Hairpins made of fine metal , bronze , molded wood and other materials were already worn in ancient times by Assyrians and Egyptians to attach and hold on to the mostly artistically arranged hairstyles. As grave finds revealed, as early as 4000 years before Christ, Egyptians decorated their hair with hairpins and combs. Egyptian bronze hairpins of considerable length have been found. Antique hairpins were usually made of silver , copper , brass , ivory , shell , wood, or bone .
Grave finds show that hairpins were mostly luxury items for the Egyptians and Greeks , Etruscans and Romans because of their material value and workmanship. In Europe, the use of artistically decorated hairpins has been preserved through the Middle Ages and the Renaissance period up to the present day, hairpins in the shape of daggers , swords , halberds, among others, were also made here.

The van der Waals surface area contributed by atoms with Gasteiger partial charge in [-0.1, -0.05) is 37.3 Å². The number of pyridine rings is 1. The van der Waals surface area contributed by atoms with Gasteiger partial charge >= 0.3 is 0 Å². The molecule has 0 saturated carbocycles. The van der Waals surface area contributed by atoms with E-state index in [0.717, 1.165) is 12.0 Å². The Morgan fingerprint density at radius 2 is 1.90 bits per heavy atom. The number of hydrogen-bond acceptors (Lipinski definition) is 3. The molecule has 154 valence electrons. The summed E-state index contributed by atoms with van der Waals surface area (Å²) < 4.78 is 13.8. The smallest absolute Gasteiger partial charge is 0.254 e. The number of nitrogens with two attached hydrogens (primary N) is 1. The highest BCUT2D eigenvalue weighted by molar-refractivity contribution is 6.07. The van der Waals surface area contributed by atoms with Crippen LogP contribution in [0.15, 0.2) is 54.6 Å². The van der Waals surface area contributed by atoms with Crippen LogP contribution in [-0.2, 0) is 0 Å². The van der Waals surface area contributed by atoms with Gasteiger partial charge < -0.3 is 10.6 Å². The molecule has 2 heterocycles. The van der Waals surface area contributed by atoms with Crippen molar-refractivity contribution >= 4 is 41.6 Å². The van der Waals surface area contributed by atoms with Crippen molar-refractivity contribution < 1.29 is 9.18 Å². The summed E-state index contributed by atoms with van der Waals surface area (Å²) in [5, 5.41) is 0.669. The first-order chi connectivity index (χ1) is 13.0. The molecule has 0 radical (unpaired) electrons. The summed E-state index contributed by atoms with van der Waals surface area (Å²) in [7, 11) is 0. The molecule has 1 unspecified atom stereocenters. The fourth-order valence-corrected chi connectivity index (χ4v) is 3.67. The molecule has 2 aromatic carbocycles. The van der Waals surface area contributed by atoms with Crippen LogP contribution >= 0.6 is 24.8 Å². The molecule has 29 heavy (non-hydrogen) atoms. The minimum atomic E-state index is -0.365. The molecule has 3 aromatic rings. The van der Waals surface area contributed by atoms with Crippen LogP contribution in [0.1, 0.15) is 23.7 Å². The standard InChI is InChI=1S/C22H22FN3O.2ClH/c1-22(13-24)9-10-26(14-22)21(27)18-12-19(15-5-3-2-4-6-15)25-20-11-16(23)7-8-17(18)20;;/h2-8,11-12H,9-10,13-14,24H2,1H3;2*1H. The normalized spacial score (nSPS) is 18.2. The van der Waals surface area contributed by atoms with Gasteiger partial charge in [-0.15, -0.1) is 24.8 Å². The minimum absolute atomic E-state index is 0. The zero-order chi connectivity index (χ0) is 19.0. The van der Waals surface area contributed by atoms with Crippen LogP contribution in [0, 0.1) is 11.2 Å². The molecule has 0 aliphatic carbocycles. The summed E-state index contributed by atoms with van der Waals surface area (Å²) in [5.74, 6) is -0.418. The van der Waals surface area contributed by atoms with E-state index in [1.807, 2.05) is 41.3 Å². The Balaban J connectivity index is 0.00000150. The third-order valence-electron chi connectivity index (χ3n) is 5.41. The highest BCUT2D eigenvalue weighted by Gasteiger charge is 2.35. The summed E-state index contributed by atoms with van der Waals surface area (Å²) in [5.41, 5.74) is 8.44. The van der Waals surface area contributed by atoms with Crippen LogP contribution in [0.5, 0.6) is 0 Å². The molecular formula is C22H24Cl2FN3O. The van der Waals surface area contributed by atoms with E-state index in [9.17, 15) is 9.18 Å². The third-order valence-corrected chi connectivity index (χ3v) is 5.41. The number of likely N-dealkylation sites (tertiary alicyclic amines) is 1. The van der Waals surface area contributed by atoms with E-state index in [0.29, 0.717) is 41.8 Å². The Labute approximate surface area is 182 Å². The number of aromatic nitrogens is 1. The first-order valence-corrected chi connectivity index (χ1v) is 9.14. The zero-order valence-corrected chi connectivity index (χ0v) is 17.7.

At present, hairpins and bobby pins can be roughly divided into two categories. While some are used to hold the hair in place, the others are only used to beautify and complete the hairstyle. In the latter case, the hairpins are often decorated with metal, pearls or rhinestones on the headpiece .
In the case of hairpins as well as hairpins and hair clips, a force acts perpendicularly on the hair axis. This creates a frictional connection which , in conjunction with the static friction that occurs, prevents the hair from sliding apart. While clamps and braces achieve this force through their own spring action , a hairpin must be inserted in such a way that forces act on them from different directions.
The term hairpin curve is derived from the tightly U-shaped curved shape of the hair clip.